This isn’t necessarily true. If you are claiming on your policy, they insurance company will only pay what your policy specifically covers. This means if you waived rental car coverage at the time you purchased the policy, the insurance company won’t cover it. Additionally, if you are claiming on your policy, you most likely have a deductible that you will be out of pocket. If you are claiming on the other driver’s policy, you should be covered for everything except for betterment. Betterment is not a common thing to have, however, it does occasionally happen. An example of when betterment may come into play is if a tire needs to be replaced as part of the accident repair. Your original tire may have had very little life and tread left in it and during the repair it was replaced with a new tire. Some insurance companies will charge you a betterment fee for coming out better than what you had pre-accident. This fee is the difference in what your tire was worth before the accident versus what the new tire cost.
- If you take it anywhere other than a dealership for the repair, it will void your warranty.
This is absolutely a myth! It is illegal for a car maker to void a warranty simply because you had your repair done somewhere other than the dealership. It isn’t unheard of for a misinformed salesman at a dealership to tell you this, however, its just not the case. A quality repair facility knows how to repair your vehicle to manufacturer specifications. Look for an auto body facility that is I-Car certified – this is your sign that they have all the education and training necessary to repair your vehicle exactly the way it should be repaired.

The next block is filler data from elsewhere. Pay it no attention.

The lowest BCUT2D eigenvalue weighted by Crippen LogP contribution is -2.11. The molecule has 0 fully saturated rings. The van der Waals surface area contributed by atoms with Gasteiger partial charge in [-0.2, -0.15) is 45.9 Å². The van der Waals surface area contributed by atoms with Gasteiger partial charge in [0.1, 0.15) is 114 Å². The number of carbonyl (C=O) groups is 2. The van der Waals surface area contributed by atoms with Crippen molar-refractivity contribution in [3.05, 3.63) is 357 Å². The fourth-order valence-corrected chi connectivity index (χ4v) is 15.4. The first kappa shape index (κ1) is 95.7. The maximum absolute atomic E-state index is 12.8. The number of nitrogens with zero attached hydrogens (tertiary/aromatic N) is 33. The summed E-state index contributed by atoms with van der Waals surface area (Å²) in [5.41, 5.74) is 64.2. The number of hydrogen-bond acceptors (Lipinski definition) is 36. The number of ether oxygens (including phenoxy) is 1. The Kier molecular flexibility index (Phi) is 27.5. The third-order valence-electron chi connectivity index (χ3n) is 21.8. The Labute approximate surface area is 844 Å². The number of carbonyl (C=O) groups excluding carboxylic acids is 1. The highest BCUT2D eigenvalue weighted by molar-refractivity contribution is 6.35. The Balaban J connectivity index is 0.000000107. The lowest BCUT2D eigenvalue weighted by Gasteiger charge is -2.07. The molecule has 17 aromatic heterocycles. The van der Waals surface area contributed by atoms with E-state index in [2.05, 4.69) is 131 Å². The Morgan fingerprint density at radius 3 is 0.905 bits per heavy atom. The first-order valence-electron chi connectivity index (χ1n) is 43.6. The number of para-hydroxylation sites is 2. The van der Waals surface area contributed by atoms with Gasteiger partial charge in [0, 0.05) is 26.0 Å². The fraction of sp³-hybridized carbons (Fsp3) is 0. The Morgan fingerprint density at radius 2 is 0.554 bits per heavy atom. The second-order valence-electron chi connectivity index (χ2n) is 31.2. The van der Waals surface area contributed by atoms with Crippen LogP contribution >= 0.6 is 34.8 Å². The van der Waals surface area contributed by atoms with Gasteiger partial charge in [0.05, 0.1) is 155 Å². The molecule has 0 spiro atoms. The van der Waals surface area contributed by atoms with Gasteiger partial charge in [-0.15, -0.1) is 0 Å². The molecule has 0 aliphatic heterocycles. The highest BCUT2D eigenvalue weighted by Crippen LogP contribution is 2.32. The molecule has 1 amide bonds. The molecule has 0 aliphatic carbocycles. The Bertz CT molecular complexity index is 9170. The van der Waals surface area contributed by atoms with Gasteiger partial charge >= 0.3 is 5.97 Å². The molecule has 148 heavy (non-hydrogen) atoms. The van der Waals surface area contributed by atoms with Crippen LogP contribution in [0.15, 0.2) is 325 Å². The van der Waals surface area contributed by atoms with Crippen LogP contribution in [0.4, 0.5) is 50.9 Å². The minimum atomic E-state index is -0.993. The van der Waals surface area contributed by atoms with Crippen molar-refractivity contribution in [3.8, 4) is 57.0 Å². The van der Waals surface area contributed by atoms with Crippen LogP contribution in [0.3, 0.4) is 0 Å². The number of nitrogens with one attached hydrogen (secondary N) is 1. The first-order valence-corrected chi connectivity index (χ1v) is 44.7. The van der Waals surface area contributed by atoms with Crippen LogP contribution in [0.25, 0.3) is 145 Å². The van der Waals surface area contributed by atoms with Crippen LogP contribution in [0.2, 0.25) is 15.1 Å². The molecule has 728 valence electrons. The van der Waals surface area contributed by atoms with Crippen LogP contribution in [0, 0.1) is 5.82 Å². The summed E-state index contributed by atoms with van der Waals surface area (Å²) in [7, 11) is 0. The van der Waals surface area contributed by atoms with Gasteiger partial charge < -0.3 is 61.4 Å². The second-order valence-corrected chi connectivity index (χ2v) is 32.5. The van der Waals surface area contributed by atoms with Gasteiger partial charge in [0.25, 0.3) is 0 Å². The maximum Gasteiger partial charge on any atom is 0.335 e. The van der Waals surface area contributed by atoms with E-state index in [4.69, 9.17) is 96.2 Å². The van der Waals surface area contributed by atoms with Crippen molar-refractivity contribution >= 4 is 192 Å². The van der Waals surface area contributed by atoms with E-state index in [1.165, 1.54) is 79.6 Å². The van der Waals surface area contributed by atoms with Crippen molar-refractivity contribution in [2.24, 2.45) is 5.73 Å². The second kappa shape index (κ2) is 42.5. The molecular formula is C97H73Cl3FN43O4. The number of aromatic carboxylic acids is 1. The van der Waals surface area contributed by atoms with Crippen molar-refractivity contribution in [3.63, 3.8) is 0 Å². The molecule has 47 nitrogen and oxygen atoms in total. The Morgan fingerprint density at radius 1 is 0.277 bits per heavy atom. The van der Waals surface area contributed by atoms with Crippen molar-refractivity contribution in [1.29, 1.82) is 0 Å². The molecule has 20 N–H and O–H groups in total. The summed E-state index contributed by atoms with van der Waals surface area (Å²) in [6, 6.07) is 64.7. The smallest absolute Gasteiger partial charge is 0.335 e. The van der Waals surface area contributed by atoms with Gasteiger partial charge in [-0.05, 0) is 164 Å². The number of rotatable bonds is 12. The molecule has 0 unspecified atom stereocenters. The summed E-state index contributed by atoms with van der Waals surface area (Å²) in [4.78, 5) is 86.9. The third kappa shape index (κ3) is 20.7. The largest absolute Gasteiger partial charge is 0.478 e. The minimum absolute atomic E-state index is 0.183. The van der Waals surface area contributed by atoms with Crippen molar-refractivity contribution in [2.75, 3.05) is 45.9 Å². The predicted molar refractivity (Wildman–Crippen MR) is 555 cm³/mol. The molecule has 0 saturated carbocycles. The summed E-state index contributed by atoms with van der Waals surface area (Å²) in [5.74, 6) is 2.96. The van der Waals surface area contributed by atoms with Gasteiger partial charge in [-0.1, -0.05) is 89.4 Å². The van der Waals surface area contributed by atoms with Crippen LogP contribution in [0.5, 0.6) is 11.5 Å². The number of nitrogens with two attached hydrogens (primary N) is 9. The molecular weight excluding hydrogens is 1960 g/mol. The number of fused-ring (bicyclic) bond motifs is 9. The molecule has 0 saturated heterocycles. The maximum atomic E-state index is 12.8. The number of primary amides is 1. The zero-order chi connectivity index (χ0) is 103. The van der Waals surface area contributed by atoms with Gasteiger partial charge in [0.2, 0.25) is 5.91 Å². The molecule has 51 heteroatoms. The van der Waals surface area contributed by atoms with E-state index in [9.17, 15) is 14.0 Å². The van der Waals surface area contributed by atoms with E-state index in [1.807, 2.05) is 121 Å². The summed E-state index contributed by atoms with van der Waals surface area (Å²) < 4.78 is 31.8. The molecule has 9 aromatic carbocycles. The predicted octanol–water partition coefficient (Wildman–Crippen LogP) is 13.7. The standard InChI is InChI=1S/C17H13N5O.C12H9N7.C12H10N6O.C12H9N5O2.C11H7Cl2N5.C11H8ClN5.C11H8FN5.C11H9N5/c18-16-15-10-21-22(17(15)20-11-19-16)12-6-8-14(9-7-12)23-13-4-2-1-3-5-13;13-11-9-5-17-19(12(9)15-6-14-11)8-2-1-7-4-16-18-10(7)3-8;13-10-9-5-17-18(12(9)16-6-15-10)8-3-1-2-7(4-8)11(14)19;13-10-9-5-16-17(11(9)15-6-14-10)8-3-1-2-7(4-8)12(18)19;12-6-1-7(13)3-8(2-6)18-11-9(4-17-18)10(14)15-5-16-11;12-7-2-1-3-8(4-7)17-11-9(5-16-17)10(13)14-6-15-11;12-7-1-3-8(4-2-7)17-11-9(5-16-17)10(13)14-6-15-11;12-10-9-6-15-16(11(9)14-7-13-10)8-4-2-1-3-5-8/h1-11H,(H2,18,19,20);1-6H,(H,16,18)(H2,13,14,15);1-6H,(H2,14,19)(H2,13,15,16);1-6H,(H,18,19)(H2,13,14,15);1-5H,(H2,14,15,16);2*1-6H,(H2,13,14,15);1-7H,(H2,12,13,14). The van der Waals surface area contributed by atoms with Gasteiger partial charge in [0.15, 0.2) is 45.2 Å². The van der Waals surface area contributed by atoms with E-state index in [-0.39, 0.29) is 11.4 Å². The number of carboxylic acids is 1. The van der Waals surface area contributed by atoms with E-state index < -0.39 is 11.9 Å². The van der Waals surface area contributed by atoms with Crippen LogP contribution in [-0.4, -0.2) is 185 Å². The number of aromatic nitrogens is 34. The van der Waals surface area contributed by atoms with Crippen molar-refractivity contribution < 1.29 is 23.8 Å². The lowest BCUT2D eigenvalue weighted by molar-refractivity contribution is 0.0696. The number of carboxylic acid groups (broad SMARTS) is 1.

- You need to get your vehicle repaired at a dealership if you want OEM parts.
This is not true. All auto body shops can and do use OEM parts. OEM means original equipment manufacturer. Meaning if you have a Ford truck being repaired, Ford brand parts would be called OEM parts. AM parts means aftermarket parts. Most body shops would prefer to use only OEM parts, however; depending on your insurance policy AM parts may be utilized unless the shop can do a price match for OEM upgrades, or you are willing to pay the price differences to upgrade to OEM. We typically will do a price match request for OEM parts whenever we can but understand that it is your insurance company and the auto policy you purchased that determines parts for your vehicle – not the body shop or the dealership. Some insurance policies automatically covered OEM parts up to a certain year model of vehicle or you can get an OEM endorsement added to your policy to ensure you always get OEM parts.
- If the insurance adjusters estimate is less than the auto body’s estimate you will be on the hook for the difference or need to get an attorney to fight the insurance company.
Estimates not matching at first is very common. It is especially common if you get an insurance adjuster to write your estimate of record that it shows less than what an auto body shop will write. This is for a few reasons, however; what matters is that your vehicle is properly repaired and restored to its pre-accident condition. You do not need an attorney to get your car repaired properly or to fight for price differences. Your auto body shop estimator will handle this on your behalf. Most of the time sending photos and showing why a repair costs more than the initial estimate is all that is needed to remedy this situation. This remedy is known as a supplemental repair estimate and its common place in the auto body and insurance industry. It will require you to drop your vehicle off for repair in most instances, and in some cases the insurance adjuster will need to come to the auto body shop to manage this supplement increase.
Hopefully you found these debunked myths useful to know. We hope you are never in an auto accident to put this knowledge to application, however; if you find yourself needing auto body repair, know that the team at OKC Auto Works is ready and willing to help you get your vehicle back on the road. Additionally, you may want to read some of our other articles such as “You’ve been involved in an auto accident – now what?“. Or just call us and let us walk you through the process. (405) 634-8200